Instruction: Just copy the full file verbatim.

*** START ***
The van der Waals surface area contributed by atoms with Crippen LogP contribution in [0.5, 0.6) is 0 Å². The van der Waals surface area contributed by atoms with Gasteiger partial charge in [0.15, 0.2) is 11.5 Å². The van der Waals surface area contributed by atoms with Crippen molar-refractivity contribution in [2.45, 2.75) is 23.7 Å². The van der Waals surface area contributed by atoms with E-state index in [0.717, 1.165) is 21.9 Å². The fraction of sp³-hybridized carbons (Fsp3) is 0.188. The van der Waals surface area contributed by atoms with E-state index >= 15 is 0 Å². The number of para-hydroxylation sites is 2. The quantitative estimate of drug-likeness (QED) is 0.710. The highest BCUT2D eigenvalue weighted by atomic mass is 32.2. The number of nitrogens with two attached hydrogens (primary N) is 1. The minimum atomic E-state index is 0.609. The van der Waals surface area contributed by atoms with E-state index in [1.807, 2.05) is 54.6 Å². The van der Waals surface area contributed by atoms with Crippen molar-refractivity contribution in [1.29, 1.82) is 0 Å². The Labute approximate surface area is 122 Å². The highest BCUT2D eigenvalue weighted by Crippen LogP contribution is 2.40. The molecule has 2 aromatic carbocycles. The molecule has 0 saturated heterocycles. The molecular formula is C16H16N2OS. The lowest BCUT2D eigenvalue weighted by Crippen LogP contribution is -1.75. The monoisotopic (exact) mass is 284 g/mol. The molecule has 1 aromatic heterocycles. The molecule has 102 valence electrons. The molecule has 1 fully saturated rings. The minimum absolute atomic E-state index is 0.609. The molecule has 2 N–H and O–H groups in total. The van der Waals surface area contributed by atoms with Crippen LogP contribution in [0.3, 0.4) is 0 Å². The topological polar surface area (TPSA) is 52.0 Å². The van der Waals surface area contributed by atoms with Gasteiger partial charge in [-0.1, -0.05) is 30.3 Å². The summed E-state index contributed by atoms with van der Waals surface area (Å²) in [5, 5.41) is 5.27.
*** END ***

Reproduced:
The van der Waals surface area contributed by atoms with Crippen LogP contribution in [0.5, 0.6) is 0 Å². The van der Waals surface area contributed by atoms with Gasteiger partial charge in [0.15, 0.2) is 11.5 Å². The van der Waals surface area contributed by atoms with Crippen molar-refractivity contribution in [2.45, 2.75) is 23.7 Å². The van der Waals surface area contributed by atoms with E-state index in [0.717, 1.165) is 21.9 Å². The fraction of sp³-hybridized carbons (Fsp3) is 0.188. The van der Waals surface area contributed by atoms with E-state index >= 15 is 0 Å². The number of para-hydroxylation sites is 2. The quantitative estimate of drug-likeness (QED) is 0.710. The highest BCUT2D eigenvalue weighted by atomic mass is 32.2. The number of nitrogens with two attached hydrogens (primary N) is 1. The minimum atomic E-state index is 0.609. The van der Waals surface area contributed by atoms with E-state index in [1.807, 2.05) is 54.6 Å². The van der Waals surface area contributed by atoms with Crippen molar-refractivity contribution in [1.29, 1.82) is 0 Å². The Labute approximate surface area is 122 Å². The highest BCUT2D eigenvalue weighted by Crippen LogP contribution is 2.40. The molecule has 2 aromatic carbocycles. The molecule has 0 saturated heterocycles. The molecular formula is C16H16N2OS. The lowest BCUT2D eigenvalue weighted by Crippen LogP contribution is -1.75. The monoisotopic (exact) mass is 284 g/mol. The molecule has 1 aromatic heterocycles. The molecule has 102 valence electrons. The molecule has 1 fully saturated rings. The minimum absolute atomic E-state index is 0.609. The molecule has 2 N–H and O–H groups in total. The van der Waals surface area contributed by atoms with Crippen LogP contribution in [0.3, 0.4) is 0 Å². The topological polar surface area (TPSA) is 52.0 Å². The van der Waals surface area contributed by atoms with Gasteiger partial charge in [-0.1, -0.05) is 30.3 Å². The summed E-state index contributed by atoms with van der Waals surface area (Å²) in [5, 5.41) is 5.27.